We all know how easy it is to create and consume when the world is clicking and everything’s going according to plan. This is what most mainstream music steams from and attracts, and for a good reason: who wants to spread sadness on a mass scale? I also think it’s hard for those who don’t actively explore their music to see the beauty and necessity in darker sounds. While I hope you are all on that forward moving track, the reality is there are things that derail us all, and it’s in times like this where I think creation becomes an entirely different process with entirely different rewards.
Communion is the third album from Toronto-based Ken Reaume (aka Black Walls), though given how far these five tracks deviate from his previous work, you’d never know they came from the same artist. The album is inspired by and written in the wake of the passing of Ken’s father, and serves as a meditative and self reflective journey on loss. The gloomy tone of the songs set with the addition of Reaume’s soft looming vocals and heavy guitar loops paint a bleak, lonely landscape that demands to be felt. It’s when I come across pieces of work like this that makes me fall in love with music all over again. Music is entirely multifaceted and the power and healing that comes from stringing sounds together really does seem akin to magic to me.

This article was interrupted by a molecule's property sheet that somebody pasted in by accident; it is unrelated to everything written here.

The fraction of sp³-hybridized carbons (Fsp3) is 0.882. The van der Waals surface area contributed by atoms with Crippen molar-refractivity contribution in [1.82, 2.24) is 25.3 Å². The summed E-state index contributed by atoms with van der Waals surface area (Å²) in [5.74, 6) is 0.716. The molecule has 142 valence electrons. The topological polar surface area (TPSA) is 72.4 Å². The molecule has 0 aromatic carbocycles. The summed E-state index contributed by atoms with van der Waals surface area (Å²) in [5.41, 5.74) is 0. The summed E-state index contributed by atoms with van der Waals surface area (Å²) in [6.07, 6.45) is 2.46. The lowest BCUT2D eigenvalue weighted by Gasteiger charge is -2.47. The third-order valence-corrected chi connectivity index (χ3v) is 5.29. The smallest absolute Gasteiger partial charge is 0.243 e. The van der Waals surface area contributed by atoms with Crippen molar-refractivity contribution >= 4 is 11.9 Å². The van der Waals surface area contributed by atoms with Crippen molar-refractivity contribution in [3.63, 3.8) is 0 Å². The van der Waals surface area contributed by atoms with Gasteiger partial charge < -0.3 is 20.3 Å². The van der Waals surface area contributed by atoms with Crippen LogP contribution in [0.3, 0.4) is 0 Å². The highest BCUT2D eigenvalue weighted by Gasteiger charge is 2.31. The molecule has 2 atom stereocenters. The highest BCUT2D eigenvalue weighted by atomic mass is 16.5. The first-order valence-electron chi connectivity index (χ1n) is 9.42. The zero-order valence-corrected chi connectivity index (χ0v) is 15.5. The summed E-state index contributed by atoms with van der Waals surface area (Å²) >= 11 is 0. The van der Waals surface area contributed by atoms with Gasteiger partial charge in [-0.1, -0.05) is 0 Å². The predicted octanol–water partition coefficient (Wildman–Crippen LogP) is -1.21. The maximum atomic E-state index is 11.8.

I think it’s safe to say Communion might not make it to Billboard’s Top 100, but the 40 minutes of remorse, passion, and eventually slight gleams of hope that this album comprises deserves more than a passive listen. If you can, take some time to reflect and feel some of the less popular things that music has to offer.
P.S.: Sorry about all the gloom lately. Don’t worry though, Mama Nature and I have a deal. We’ll both be bringing the sunshine next week.